Acetaminophen, or Tylenol, is a common over-the-counter medication used by humans to relieve pain and fever. You may be tempted to give your dog acetaminophen for pain since it's available over-the-counter. However, this drug can be toxic to dogs. You should never give your dog acetaminophen. If you suspect your dog needs pain relief or has a fever, seek veterinary care for your dog.
What Does Acetaminophen Do?
Acetaminophen is a nonprescription medication that relieves mild to moderate pain and reduces fever. The exact mechanism of action is not known, but the drug has been a popular, effective pain reliever and fever reducer for human use since the 1950s.
Acetaminophen is not available in veterinary preparations and is not a preferred form of pain relief in dogs.
Can Dogs Have Acetaminophen?
Acetaminophen can be highly toxic to dogs.
There may be cases where your veterinarian recommends giving acetaminophen to your dog. If so, it's important that you follow your vet's recommendation for dosage and administration.
If your dog is in mild to moderate pain, your vet will likely prescribe a more effective, safer drug than acetaminophen. If you need to find an over-the-counter medication, your vet may recommend a specific dose of baby aspirin instead of acetaminophen. Never give ibuprofen (Advil) or naproxen (Aleve) to dogs. Always consult with your vet before giving your dog any medication, supplement, or herbal remedy. Note: acetaminophen is never safe for cats.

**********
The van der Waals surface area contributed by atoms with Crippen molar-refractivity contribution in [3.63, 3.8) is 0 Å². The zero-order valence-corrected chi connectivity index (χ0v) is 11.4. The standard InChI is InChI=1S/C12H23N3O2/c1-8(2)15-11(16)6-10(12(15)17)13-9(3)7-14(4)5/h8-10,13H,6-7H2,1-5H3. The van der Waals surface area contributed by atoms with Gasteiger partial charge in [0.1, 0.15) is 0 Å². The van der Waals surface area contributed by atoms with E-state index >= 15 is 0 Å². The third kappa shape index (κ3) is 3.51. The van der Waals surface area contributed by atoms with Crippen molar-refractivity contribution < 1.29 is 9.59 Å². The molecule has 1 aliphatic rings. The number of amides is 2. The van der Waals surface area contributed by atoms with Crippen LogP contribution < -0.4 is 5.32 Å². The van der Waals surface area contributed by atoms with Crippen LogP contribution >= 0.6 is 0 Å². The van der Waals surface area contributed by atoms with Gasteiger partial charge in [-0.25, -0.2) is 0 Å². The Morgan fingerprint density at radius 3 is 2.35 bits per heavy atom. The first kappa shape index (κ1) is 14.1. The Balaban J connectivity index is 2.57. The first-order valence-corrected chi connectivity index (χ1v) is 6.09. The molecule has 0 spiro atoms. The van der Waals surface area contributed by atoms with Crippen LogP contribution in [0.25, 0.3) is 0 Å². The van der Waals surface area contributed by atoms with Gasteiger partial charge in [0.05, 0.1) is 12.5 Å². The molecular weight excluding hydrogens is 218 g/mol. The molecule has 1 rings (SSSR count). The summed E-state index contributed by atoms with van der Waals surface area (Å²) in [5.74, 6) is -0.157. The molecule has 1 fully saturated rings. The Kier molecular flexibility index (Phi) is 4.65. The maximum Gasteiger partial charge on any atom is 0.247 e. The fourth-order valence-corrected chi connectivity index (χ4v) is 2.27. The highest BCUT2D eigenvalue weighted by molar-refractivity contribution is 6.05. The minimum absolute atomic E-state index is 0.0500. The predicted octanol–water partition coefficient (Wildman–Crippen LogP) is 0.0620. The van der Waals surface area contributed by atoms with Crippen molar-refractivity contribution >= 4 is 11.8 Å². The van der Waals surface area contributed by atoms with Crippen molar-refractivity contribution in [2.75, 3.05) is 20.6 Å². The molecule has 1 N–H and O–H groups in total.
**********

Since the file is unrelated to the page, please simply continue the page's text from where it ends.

Side Effects of Acetaminophen Use in Dogs
Dogs receiving safe doses of acetaminophen may still experience some adverse effects, such as gastrointestinal upset, liver and/or kidney issues, and blood-related problems. There is little information about the side effects of therapeutic acetaminophen use in dogs since it is not a preferred form of pain management.
Acetaminophen Toxicity in Dogs
Acetaminophen is generally considered toxic to dogs at doses of around 100-150 mg per kilogram (45-68 mg per pound). However, some dogs are more sensitive and will experience toxic effects at lower doses. In addition, frequent ingestion of acetaminophen may make dogs more susceptible to toxicity.
Signs of acetaminophen toxicity typically appear around one to four hours after ingestion and tend to get gradually worse if untreated.
- Loss of appetite
- Excessive salivation
- Brownish colored mucous membranes
- Blue-gray colored mucous membranes (cyanosis)
- Rapid or labored breathing
- Dark-colored urine (may appear brown or reddish-brown)
- Swelling of the face and/or extremities
- Sudden death
What to Do If Your Dog Gets Too Much Acetaminophen
If you know that your dog ingested a toxic amount of acetaminophen, then you should contact your veterinarian immediately. Your vet may recommend that you induce vomiting at home or bringing your dog in for them to induce vomiting under veterinary supervision. Don't try to induce vomiting at home unless your veterinarian recommends it and provides instructions.
If it's been 30 minutes or more since your dog ate acetaminophen, then vomiting is unlikely to be enough. Your dog will need veterinary treatment for acetaminophen toxicity. The vet may need to give your dog activated charcoal to absorb toxins in the GI tract. A drug called N-acetylcysteine is considered a type of antidote and may be given if available. Intravenous fluids and various medications may be necessary for supportive care. In serious cases, your vet may recommend a referral to a veterinary specialist in internal medicine.
The prognosis of acetaminophen toxicity in dogs varies from case to case. As is the case with most toxins, the sooner the dog is treated, the better the chance of recovery.
Abdelgayed, Sherein & Abd El-Baky, Abeer. Diagnostic studies on acetaminophen toxicosis in Dogs. Global veterinaria. 5. 72-83, 2010
Acetaminophen Toxicity in Dogs. VCA Animal Hospitals.